Besides the use of conjugated estrogen, any estrogen from the following group may be used singly or in combination: Estradiol; estrone; estriol. Further, gonadotropins and chorionic gonadotropins may also be used, singly or in combination. Also, another androgen or an anabolic hormone could have been used successfully instead of the methyltestosterone.
In conjunction with the above-disclosed treatment, in these patients where it has been determined that the level of growth hormone in their system is below normal for their size, sex, and age bracket, the above-administering of drugs is supplemented with a growth hormone to re-establish normal levels thereof in the patients. These growth hormones, also of potent anabolic efficacy, serve to restore body function to a state receptive to treatment of the present invention in those cases where growth hormone levels are deficient. Further, the growth hormone may also be used in those patients having normal levels of old age thereof, if it has been found that treatment with the androgen or anabolic hormones alone or in combination have not adequately provided success. Typically, if, after six months treatment with the present invention, improvement has not been shown, administering of growth hormones should be instituted, e.g. chorionic gonodotropin in combination. In the advanced stages of the diseases, a growth hormone is also used alone at the outset of treatment, since owing to its increased and magnified positive metabolic effect, a greater and more concentrated inducement of nerve cell regeneration is needed as described in the diagnostic method of senile dementia Alzheimer style.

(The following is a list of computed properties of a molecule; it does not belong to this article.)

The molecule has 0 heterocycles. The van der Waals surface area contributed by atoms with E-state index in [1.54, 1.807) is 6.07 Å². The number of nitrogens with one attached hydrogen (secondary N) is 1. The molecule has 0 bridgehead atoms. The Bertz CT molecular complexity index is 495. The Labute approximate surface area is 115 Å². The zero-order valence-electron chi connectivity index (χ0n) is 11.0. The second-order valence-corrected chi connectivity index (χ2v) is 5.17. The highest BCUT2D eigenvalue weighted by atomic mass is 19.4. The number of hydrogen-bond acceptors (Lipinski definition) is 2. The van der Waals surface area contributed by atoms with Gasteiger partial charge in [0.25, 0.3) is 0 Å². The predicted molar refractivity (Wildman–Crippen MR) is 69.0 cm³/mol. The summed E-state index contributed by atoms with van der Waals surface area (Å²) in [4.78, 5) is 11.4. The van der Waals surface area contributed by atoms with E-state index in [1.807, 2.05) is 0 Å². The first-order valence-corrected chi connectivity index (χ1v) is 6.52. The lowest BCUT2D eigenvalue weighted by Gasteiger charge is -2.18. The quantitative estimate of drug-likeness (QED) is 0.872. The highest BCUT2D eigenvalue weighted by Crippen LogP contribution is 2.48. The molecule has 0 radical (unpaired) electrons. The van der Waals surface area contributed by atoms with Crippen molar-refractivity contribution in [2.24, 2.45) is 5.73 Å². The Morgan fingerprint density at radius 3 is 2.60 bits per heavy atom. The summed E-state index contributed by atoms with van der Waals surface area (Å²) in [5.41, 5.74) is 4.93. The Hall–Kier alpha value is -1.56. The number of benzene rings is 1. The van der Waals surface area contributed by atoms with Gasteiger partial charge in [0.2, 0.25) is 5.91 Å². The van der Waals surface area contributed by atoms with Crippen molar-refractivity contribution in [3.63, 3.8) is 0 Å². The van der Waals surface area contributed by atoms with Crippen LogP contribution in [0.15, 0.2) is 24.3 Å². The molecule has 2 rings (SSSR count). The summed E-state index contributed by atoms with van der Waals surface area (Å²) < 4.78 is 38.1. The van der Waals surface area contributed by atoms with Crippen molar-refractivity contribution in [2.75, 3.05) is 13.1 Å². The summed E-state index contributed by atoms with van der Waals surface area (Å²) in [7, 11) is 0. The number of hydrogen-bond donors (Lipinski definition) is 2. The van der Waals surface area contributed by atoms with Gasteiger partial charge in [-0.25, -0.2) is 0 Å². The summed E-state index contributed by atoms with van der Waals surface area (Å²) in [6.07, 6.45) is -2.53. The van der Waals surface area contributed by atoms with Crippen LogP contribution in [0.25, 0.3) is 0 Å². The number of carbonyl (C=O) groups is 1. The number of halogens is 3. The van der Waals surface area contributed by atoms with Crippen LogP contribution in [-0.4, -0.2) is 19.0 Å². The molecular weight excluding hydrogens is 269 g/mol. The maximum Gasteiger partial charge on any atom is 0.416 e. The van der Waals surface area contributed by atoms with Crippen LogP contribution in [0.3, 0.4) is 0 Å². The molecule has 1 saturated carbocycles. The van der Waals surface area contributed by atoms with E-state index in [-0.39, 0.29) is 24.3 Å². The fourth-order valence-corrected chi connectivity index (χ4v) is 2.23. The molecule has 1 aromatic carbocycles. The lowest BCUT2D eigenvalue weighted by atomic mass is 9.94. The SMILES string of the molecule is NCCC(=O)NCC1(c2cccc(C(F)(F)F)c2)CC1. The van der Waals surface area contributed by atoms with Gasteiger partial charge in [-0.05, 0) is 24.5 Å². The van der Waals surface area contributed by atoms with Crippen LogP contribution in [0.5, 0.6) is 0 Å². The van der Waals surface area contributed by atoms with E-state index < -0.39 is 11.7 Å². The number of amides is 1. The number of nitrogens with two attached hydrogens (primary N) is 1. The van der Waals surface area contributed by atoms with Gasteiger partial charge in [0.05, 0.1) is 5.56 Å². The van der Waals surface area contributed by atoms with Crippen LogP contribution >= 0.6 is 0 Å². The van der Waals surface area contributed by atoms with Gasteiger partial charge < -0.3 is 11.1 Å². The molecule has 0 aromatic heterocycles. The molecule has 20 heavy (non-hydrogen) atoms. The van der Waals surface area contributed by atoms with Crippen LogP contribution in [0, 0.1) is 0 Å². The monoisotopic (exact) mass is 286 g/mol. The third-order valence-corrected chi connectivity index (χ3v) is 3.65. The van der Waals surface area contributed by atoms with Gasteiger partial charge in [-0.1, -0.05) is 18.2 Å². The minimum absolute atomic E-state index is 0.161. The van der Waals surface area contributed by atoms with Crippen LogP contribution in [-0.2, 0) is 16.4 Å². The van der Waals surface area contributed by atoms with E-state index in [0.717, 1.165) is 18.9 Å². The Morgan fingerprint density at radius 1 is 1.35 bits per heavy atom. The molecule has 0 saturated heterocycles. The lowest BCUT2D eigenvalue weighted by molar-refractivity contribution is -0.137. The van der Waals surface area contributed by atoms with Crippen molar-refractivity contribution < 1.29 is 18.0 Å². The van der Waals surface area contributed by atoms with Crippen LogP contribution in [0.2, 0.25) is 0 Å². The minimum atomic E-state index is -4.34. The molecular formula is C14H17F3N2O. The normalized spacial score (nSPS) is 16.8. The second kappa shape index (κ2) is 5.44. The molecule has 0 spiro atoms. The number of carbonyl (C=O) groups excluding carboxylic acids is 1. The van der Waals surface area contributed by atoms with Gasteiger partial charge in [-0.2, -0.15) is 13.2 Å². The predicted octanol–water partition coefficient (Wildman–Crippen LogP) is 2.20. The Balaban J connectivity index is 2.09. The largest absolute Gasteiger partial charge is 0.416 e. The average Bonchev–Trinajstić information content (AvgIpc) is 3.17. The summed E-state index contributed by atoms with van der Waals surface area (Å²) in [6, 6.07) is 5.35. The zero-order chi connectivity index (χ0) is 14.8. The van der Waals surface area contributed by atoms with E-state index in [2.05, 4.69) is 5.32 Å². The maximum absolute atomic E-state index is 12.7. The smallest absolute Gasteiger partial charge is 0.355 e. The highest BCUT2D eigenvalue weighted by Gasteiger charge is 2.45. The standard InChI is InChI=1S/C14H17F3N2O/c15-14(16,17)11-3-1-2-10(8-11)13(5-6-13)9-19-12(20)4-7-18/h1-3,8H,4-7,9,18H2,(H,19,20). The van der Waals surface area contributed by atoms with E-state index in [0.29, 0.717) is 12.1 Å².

It is also indicated that the method of treatment as described in the present invention is successful for the alleviating of at least some symptoms for most patients in the incipient, beginning or intermediate stages of the above-named diseases because of the following:
1. General increase in cerebral blood flow which enhances oxidation, including the normal metabolism of the brain cells;
2. Decrease of catabolism of protein and amino acids;
3. Enhancement of protein anabolism, leading to increased activity of brain cells, with the concomitant increase in red blood cell production;
4. Increase in the retention of calcium and sodium, which improve the axon-presynaptic-postsynaptic cell transmission;
5. Increase of intercellular protein, which increases the formation of DNA andd RNA;
6. The revitalization of the nerve cell body dendrite and axons of the pre-synaptic and post-synaptic cells.
It is, of course, to be understood that the dosage given during the use of the treatment of the present invention is dependent upon the weight, size, age, and the like of the patient being treated. Further, any other well-known and equivalent sex hormone and anabolic hormone may be used in addition to those listed above, as long as the anabolic manifestations thereof are prevalent.